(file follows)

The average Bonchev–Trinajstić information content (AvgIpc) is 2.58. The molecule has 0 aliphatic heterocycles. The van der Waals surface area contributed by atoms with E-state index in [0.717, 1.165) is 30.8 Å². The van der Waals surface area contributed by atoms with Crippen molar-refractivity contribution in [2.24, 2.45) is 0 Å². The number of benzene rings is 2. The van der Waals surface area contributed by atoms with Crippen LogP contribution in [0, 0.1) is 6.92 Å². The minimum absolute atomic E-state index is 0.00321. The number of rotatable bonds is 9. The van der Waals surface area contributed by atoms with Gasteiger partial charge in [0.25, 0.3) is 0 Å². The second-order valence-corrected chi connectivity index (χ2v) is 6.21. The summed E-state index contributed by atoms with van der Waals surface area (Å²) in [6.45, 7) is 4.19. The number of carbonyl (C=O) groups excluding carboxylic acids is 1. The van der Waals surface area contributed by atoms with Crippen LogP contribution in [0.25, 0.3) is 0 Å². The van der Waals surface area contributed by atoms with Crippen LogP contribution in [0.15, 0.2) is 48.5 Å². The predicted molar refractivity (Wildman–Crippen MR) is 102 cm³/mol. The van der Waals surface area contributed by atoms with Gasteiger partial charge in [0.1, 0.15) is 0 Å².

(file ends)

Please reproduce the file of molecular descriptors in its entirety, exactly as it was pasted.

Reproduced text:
The average Bonchev–Trinajstić information content (AvgIpc) is 2.58. The molecule has 0 aliphatic heterocycles. The van der Waals surface area contributed by atoms with E-state index in [0.717, 1.165) is 30.8 Å². The van der Waals surface area contributed by atoms with Crippen molar-refractivity contribution in [2.24, 2.45) is 0 Å². The number of benzene rings is 2. The van der Waals surface area contributed by atoms with Crippen LogP contribution in [0, 0.1) is 6.92 Å². The minimum absolute atomic E-state index is 0.00321. The number of rotatable bonds is 9. The van der Waals surface area contributed by atoms with Gasteiger partial charge in [0.25, 0.3) is 0 Å². The second-order valence-corrected chi connectivity index (χ2v) is 6.21. The summed E-state index contributed by atoms with van der Waals surface area (Å²) in [6.45, 7) is 4.19. The number of carbonyl (C=O) groups excluding carboxylic acids is 1. The van der Waals surface area contributed by atoms with Crippen LogP contribution in [0.25, 0.3) is 0 Å². The van der Waals surface area contributed by atoms with Crippen LogP contribution in [0.15, 0.2) is 48.5 Å². The predicted molar refractivity (Wildman–Crippen MR) is 102 cm³/mol. The van der Waals surface area contributed by atoms with Gasteiger partial charge in [0.1, 0.15) is 0 Å².